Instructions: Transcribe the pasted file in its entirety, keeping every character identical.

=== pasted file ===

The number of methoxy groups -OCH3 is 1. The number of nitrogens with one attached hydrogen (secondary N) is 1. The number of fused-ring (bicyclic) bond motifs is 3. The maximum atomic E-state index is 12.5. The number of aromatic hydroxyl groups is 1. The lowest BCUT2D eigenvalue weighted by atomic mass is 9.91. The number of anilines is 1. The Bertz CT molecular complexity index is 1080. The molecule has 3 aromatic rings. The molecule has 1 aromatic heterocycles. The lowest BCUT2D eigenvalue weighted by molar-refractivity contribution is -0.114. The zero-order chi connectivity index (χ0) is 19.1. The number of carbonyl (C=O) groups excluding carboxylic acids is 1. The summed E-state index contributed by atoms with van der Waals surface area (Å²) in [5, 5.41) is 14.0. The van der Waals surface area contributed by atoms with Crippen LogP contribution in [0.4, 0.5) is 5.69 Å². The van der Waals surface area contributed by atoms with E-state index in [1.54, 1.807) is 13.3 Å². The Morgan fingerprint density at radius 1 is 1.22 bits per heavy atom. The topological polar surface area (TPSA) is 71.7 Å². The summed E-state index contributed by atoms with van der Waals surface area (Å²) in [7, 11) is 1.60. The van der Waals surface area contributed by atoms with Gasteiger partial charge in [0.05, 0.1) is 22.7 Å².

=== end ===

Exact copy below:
The number of methoxy groups -OCH3 is 1. The number of nitrogens with one attached hydrogen (secondary N) is 1. The number of fused-ring (bicyclic) bond motifs is 3. The maximum atomic E-state index is 12.5. The number of aromatic hydroxyl groups is 1. The lowest BCUT2D eigenvalue weighted by atomic mass is 9.91. The number of anilines is 1. The Bertz CT molecular complexity index is 1080. The molecule has 3 aromatic rings. The molecule has 1 aromatic heterocycles. The lowest BCUT2D eigenvalue weighted by molar-refractivity contribution is -0.114. The zero-order chi connectivity index (χ0) is 19.1. The number of carbonyl (C=O) groups excluding carboxylic acids is 1. The summed E-state index contributed by atoms with van der Waals surface area (Å²) in [5, 5.41) is 14.0. The van der Waals surface area contributed by atoms with Crippen LogP contribution in [0.4, 0.5) is 5.69 Å². The van der Waals surface area contributed by atoms with E-state index in [1.54, 1.807) is 13.3 Å². The Morgan fingerprint density at radius 1 is 1.22 bits per heavy atom. The topological polar surface area (TPSA) is 71.7 Å². The summed E-state index contributed by atoms with van der Waals surface area (Å²) in [7, 11) is 1.60. The van der Waals surface area contributed by atoms with Gasteiger partial charge in [0.05, 0.1) is 22.7 Å².